Season two of international intelligence drama Patriot returns to Amazon Prime Nov. 9. The new season sees U.S. intelligence officer John Tavner, who took cover as a middling employee at a Midwestern industrial piping firm in season one as he aimed to prevent Iran from going nuclear, lose his bag of 11 million euros. He continues to plot to influence Iran’s presidential election, which is as complicated as it sounds. The new order: the assassination of the pro-nukes candidate in a Paris compound.
Michael Dorman plays Tavner. Terry O’Quinn plays his father, also his operation’s chief, and Debra Winger his mother.
The whole of season two was shot in Paris. Steven Conrad created the series. He’s mostly a film guy, having worked on Wonder and The Secret Life of Walter Mitty. He aims to shoot Patriot like a long, recurring film. “It’s not so much a TV show but a movie that comes to you all at once, every 18 months,” Conrad said.
Paris was a “remarkable” setting, he said. “We hope to be able to stay there.”
Conrad aimed to depict the real Paris, dark sides and all, in the show. “We don’t shoot the Eiffel Tower,” he said.
He was a stickler for natural light, which likely made the shooting process last a bunch longer. But he felt it’s worth it. “We tried to be cinematic in the TV process,” Conrad said.
You may recall the movie The Patriot, which had Mel Gibson as a South Carolina farmer forced to fight the British in the Revolutionary War. Conrad said searching for Patriot on Amazon would bring up The Patriot first, and a New England Patriots spatula next. (Searching for “Patriot” on Amazon today has Patriot ahead of The Patriot and the spatula, but behind a 12-pack of Patriotic Golf Balls, $29.99.)
Still, Conrad gives Amazon high marks for its partnership. “They hired us to make something distinctive, then they got behind us to do that,” he said. “It works—it’s a pretty functional relationship.”
Conrad executive produces, writes and directs Patriot. The other exec producers are James Parriott, Glenn Ficarra, John Requa, Charles Gogolak and Gil Bellows.
Reviews for the new season are quite positive. The Hollywood Reporter said, “Arguably the best drama you're not watching, or haven't even discovered, Amazon's gem returns for more existential spy action, laughs and folk songs.”
Uproxx noted Patriot’s mix of fun and weirdness. “It is so strange. Not just the plot, which I’ve barely skimmed so far. The whole tone and style of it. It’s darker than a lot of bleak dramas but also funnier than a lot of goofball comedies. It moves painfully slow in places, on purpose, often for comedic effect, and then slams the gas and whips the action around at 120 mph through hairpin turns and crowded intersections. Creator Steve Conrad has given the show a wholly original vibe.”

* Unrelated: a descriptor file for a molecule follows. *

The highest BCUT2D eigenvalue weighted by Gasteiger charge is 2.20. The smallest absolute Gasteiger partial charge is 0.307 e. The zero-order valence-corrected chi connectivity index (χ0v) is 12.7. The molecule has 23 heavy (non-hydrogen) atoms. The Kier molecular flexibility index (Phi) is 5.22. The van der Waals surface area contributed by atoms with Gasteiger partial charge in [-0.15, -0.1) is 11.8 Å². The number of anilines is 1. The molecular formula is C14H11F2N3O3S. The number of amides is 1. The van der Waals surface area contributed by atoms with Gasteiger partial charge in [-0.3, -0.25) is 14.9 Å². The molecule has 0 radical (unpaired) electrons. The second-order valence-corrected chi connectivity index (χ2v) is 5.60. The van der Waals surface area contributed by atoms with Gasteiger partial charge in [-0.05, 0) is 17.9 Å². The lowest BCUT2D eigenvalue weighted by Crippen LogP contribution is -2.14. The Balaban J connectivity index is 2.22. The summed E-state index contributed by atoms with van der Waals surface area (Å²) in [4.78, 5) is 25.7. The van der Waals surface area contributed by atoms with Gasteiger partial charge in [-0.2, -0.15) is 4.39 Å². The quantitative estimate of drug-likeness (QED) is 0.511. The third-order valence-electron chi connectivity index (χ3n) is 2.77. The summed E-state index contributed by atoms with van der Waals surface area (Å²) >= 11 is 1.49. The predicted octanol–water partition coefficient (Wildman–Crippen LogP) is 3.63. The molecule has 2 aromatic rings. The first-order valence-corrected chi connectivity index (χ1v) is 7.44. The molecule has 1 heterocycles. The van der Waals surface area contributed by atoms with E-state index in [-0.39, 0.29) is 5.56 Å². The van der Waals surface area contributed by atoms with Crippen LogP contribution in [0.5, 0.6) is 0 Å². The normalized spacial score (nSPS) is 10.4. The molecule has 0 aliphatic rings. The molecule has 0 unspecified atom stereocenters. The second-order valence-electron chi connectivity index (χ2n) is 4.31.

Fittingly, Conrad could not name another TV series or a film that he would consider an influence on Patriot. “It’s really its own thing,” he said. “We want Patriot to be something different.”
He had an easier time comparing the series to record albums. The one Patriot is most like? “Beggar’s Banquet,” the Rolling Stones’ 1968 masterpiece that gave the world “Sympathy for the Devil” and “Street Fighting Man.”
“It’s a ride,” Conrad explained. “You go different places.”
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Michael Malone, senior content producer at B+C/Multichannel News, covers network programming, including entertainment, news and sports on broadcast, cable and streaming; and local broadcast television. He hosts the podcasts Busted Pilot, about what’s new in television, and Series Business, a chat with the creator of a new program, and writes the column “The Watchman.” He joined B+C in 2005. His journalism has also appeared in The New York Times, The Philadelphia Inquirer, Playboy and New York magazine.
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